Tech Briefs

Simulation of Buckling of Bridge Braces —
the San Francisco-Oakland Bay Bridge

About a decade ago, the California Department of Transportation (Caltrans) initiated the California Toll Bridge Seismic Retrofit Program. The objectives are to determine the vulnerability of California's major toll bridges to damage associated with strong earthquakes and to design retrofits to improve seismic safety. ADINA is used abundantly by Caltrans and contractors in this Retrofit Program.

A very important part in the bridge analyses is the modeling of the braces in the bridge structures (a photograph of the San Francisco-Oakland Bay Bridge is shown below). Typical braces, which are laced built up members with rivets, were tested in the laboratory. Since there are many such braces in bridge structures, it was necessary to establish a simple and effective finite element model of a typical brace.

In the following we briefly describe, courtesy of SC Solutions, California, the modeling and verification of the behavior of these braces using the ADINA moment-curvature beam elements. This ADINA capability has proven to be of major importance for the nonlinear analyses of bridges.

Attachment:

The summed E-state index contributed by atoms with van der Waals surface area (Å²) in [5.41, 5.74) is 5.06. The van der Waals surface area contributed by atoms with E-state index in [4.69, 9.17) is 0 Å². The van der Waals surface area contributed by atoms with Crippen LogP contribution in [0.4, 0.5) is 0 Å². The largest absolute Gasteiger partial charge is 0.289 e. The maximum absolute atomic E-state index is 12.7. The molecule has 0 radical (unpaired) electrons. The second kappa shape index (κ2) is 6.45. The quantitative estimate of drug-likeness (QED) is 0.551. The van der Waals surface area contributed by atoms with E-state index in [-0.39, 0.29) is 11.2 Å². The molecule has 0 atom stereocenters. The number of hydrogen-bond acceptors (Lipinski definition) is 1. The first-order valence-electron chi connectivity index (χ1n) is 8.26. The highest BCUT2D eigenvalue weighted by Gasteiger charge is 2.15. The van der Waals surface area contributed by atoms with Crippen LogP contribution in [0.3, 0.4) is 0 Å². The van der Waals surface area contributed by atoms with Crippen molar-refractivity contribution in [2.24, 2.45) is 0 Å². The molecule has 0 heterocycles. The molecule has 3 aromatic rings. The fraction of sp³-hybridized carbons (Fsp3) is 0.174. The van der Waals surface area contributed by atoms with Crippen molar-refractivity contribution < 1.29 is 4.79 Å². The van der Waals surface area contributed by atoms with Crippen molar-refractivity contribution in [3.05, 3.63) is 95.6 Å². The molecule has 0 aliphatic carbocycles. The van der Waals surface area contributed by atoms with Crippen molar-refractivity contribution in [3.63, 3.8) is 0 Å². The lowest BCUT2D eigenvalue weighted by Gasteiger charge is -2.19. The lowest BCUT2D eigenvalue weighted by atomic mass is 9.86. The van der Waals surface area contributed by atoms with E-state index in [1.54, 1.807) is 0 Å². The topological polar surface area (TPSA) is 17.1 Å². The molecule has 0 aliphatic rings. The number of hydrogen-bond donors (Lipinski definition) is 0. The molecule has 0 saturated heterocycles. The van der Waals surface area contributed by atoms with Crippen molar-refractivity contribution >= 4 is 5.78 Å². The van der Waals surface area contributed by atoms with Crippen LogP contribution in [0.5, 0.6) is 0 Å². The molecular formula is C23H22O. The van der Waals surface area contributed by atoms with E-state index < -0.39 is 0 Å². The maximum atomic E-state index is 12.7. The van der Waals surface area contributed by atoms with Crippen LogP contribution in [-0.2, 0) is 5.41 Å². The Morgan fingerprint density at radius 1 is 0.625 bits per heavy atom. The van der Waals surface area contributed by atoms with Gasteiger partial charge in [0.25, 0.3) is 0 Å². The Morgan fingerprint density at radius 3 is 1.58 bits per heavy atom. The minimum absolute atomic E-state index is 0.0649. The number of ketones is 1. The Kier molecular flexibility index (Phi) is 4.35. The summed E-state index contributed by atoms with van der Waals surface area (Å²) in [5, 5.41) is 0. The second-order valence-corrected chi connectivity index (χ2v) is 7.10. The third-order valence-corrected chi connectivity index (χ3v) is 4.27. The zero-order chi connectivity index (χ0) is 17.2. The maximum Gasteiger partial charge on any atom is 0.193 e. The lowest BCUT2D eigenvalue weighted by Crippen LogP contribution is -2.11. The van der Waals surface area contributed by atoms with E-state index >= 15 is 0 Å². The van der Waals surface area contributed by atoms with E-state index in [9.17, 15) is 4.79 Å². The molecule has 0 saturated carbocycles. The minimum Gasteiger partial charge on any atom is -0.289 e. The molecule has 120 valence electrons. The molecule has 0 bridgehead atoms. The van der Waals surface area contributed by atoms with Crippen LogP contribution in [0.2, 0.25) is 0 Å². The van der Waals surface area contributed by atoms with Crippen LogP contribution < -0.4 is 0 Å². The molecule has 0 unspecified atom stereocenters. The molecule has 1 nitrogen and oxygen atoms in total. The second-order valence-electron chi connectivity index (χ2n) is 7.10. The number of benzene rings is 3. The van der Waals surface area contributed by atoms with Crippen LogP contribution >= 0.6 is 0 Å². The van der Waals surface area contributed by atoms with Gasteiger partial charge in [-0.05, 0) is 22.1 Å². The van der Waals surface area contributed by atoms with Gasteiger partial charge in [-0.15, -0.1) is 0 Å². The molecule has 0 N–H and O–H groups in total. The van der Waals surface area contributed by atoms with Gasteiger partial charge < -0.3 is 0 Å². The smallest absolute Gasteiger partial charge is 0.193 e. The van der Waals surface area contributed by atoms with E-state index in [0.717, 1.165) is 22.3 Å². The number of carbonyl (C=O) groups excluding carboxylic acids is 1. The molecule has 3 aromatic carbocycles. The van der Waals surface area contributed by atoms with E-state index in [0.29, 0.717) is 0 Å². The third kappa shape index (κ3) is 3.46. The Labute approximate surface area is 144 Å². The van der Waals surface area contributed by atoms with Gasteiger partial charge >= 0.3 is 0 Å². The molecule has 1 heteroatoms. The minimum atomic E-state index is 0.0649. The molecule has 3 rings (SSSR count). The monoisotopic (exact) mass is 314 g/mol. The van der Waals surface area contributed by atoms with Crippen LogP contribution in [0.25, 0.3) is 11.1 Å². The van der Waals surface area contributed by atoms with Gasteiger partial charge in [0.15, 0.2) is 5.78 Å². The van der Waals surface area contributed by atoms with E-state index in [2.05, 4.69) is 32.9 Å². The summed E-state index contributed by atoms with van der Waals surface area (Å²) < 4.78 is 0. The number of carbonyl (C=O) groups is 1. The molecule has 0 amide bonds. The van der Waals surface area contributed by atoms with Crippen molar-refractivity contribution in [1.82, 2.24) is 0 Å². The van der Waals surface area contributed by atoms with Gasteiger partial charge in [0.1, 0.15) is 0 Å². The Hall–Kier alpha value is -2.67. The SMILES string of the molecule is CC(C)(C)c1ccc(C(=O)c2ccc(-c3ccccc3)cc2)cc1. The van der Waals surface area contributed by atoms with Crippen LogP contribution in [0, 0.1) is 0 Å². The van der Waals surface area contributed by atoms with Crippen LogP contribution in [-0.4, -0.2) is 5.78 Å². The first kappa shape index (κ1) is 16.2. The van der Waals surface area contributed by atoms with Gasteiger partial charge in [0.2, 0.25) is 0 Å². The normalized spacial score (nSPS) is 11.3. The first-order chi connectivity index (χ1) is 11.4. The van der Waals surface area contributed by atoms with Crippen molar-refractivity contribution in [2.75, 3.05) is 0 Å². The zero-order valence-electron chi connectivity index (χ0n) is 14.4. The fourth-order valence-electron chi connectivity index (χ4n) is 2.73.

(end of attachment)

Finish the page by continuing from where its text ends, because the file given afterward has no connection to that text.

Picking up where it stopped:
For the verification study, braces subjected to axial and flexural stresses were modeled in detail with shell elements and, simplified, with the moment-curvature beam elements in ADINA. The following figures show that a drastic reduction in degrees of freedom (from about 15,000 dofs to about 50 dofs) to represent a brace is possible by employing the moment-curvature beam element models, without losing any practical accuracy in the results. Therefore, the computation time is drastically reduced by the use of the simplified beam model for a brace while maintaining sufficient accuracy.

Also, axial force-displacement hysteresis loops that were obtained from the experiment were compared with the numerical results obtained using the moment-curvature beam elements, as shown in the following figure. The moment-curvature beam elements provided a good correlation with experiment.

These conclusions were reached for various brace slenderness ratios and thus the moment-curvature beam elements were qualified to be a very important capability in ADINA for modeling braces in large bridge structures.